Reliance on Surveyors 1941

  • Does anyone else rely on surveryors to value land and buildings? (I did wonder whether this was even permitted within US accounting rules.)
    Every year we value our property as it is material (we do build, hold and lease property). We instruct qualified registered chartered surveryors to value each property we own. In providing their formal valuations they include a caveat that this relies on the data we provide them eg length and value of lease, etc.
    Up until now I had concluded that these were independent certificates from qualified professionals that could be relied upon and assumed the caveat was standard with every submission. Therefore this was one of my key controls as I thought that whilst the valuers would use our data they would still check their valuations for reasonableness based on known market value, their own familiarity with the property and personal experience, otherwise their own independence is compromised and using them would seem pointless.
    Our auditors, however, have stated that as the surveyors rely on our data there is a reasonable likelihood that the valuations will be materially misstated if our own data is wrong. Therefore they require further controls to be evidenced to prove that what we provide to the Surveyors is accurate.
    Trouble is I am not a surveyor so I do not know exactly what they do. Hence my question, have any of you relied on such valuations and is the point raised by my auditors reasonable?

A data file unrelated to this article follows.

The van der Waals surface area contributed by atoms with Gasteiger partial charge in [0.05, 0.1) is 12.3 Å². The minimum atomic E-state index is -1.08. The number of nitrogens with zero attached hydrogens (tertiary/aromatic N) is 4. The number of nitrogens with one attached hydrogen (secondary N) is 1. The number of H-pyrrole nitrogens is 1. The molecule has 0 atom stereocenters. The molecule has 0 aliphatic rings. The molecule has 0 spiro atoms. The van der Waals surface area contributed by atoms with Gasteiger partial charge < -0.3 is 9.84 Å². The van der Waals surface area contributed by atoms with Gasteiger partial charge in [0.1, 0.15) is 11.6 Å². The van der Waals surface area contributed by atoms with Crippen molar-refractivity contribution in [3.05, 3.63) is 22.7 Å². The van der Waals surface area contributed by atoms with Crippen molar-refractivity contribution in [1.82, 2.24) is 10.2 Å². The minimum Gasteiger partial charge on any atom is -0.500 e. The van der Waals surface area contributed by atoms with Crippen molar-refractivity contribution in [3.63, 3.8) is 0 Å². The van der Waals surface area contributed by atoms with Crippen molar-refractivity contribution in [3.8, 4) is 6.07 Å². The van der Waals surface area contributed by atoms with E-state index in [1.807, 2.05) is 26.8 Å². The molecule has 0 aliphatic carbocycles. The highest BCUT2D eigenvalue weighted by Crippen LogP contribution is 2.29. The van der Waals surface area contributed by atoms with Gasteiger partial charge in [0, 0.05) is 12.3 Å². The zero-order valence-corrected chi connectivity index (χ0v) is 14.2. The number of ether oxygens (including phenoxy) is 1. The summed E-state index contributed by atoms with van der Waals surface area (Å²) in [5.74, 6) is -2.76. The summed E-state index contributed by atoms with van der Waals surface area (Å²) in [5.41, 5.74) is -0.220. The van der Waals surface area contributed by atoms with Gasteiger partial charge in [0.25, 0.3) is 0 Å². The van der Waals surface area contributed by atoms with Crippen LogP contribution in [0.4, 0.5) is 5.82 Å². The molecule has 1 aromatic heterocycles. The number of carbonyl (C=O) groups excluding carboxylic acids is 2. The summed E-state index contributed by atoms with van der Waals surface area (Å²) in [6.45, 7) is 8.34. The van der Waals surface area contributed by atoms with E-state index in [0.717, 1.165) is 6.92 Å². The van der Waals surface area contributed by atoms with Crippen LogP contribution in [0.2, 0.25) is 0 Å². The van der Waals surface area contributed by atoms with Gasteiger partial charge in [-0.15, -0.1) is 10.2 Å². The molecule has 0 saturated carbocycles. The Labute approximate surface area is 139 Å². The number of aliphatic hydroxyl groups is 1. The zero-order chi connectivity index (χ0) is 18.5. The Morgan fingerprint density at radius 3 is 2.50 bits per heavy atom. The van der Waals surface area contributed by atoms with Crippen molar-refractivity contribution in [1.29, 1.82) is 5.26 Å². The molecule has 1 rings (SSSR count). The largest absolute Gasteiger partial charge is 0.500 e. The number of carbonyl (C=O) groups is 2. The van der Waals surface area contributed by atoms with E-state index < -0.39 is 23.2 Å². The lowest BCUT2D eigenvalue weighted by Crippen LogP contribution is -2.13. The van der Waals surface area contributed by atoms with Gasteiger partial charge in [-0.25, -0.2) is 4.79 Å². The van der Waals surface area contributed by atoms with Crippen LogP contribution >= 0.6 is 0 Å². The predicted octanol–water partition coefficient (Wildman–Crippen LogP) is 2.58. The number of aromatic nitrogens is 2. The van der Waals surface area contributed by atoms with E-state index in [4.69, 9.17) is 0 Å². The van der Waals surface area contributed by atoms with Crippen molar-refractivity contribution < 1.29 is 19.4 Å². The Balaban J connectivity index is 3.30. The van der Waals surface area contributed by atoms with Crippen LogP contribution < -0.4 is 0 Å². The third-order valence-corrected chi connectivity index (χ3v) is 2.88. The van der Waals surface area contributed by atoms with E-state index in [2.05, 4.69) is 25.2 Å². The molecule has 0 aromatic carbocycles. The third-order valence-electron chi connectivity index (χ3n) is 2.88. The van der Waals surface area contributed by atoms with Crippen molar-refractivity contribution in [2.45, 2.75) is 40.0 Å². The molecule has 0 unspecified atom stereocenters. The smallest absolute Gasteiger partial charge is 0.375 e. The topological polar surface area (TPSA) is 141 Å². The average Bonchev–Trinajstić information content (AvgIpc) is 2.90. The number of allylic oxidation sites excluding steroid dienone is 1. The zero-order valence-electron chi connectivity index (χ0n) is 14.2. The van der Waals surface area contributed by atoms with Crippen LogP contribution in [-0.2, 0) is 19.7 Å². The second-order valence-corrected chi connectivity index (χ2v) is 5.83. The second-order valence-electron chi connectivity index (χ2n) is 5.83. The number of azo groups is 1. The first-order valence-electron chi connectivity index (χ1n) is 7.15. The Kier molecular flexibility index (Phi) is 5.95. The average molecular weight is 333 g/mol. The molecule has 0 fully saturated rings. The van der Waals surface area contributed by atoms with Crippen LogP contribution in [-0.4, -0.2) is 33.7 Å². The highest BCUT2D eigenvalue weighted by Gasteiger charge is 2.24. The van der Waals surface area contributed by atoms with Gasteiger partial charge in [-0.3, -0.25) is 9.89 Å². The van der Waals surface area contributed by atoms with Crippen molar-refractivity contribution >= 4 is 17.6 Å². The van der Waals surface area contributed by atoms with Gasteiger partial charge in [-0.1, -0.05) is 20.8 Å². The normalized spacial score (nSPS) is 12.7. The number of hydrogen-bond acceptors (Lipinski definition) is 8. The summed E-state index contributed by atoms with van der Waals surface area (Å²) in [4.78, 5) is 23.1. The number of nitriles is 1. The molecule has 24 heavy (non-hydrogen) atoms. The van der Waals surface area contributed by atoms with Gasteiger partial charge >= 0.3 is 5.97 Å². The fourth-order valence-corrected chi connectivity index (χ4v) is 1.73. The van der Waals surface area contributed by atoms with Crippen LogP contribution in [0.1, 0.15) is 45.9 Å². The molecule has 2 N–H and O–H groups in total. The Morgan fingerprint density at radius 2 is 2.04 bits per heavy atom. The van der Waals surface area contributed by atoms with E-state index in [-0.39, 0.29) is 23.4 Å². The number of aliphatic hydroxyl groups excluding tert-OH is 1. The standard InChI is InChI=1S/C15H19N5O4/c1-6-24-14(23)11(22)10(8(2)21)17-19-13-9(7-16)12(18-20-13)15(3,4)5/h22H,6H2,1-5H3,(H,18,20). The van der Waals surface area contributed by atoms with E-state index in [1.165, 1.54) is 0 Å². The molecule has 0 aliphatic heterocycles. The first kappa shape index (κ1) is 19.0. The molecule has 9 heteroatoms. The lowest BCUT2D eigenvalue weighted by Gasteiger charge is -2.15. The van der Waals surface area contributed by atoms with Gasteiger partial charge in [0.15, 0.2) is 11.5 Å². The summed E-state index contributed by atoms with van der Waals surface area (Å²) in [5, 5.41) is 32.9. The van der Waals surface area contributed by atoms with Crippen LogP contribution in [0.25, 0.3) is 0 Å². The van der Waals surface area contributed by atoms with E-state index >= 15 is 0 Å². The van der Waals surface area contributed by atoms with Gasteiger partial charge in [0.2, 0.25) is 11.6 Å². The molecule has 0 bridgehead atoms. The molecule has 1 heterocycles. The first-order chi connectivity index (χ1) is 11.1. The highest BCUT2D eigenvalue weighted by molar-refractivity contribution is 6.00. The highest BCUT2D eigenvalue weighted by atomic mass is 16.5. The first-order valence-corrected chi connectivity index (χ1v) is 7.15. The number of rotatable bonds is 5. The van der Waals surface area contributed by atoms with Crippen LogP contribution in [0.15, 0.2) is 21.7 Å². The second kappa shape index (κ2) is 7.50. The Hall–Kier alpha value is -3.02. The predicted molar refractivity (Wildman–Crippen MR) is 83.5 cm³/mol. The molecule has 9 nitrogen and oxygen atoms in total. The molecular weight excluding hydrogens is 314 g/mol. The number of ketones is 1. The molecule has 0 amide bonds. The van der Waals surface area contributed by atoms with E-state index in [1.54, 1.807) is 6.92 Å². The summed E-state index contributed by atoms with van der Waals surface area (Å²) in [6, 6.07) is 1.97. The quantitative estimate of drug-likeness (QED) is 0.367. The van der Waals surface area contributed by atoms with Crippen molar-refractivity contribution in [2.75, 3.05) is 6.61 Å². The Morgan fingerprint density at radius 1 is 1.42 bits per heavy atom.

• Hi,
    I do not have experience using a surveyor, licensed appraiser or specialist for valuation purposes. However, I would suggest that the cost principle applies when valuing assets, buildings and property (land) included. For compliance with GAAP, I suggest that you review the related accounting literature for recording these types of assets.
    Your question is interesting and highlights one of the weaknesses of GAAP…it is based on historical costs and the amount recorded for an asset remains at its acquisition cost permanently with exception assets that are adjusted periodically (fair value, recorded at market)…derivatives.
    I’m not certain, but it is my understanding that a freight rail operator will carry the cost of land owned that support its rail network at historical cost. For this reason, the underlying asset value (pardon the play on terminology) will not reflect the current market value of the land asset (property) on which the tracks are laid.
    In the special case of environmental liabilities relating to land, it is sometimes appropriate to make use of specialist–environmental specialist who can objectively assess land ‘clean up’ costs. In this case, it might be necessary to disclose these liabilities. Use of a specialist is specifically addressed in the accounting literature although I do not believe it applies within the context of obtaining an appraisal to adjust the cost of building/land to market value.
    SAS-73, AU 336, Using the Work of a Specialist, provides guidance for auditors who use the work of a specialist as evidential matter in performing an audit in accordance with GAAS.
    You might also note that the auditor will consider the relationship of the audit client to the surveyor. Since the audit client has retained the surveyor and absorbs the related fees to assess the value, it is generally considered less reliable from an audit standpoint and consideration of estimates provided by a specialist.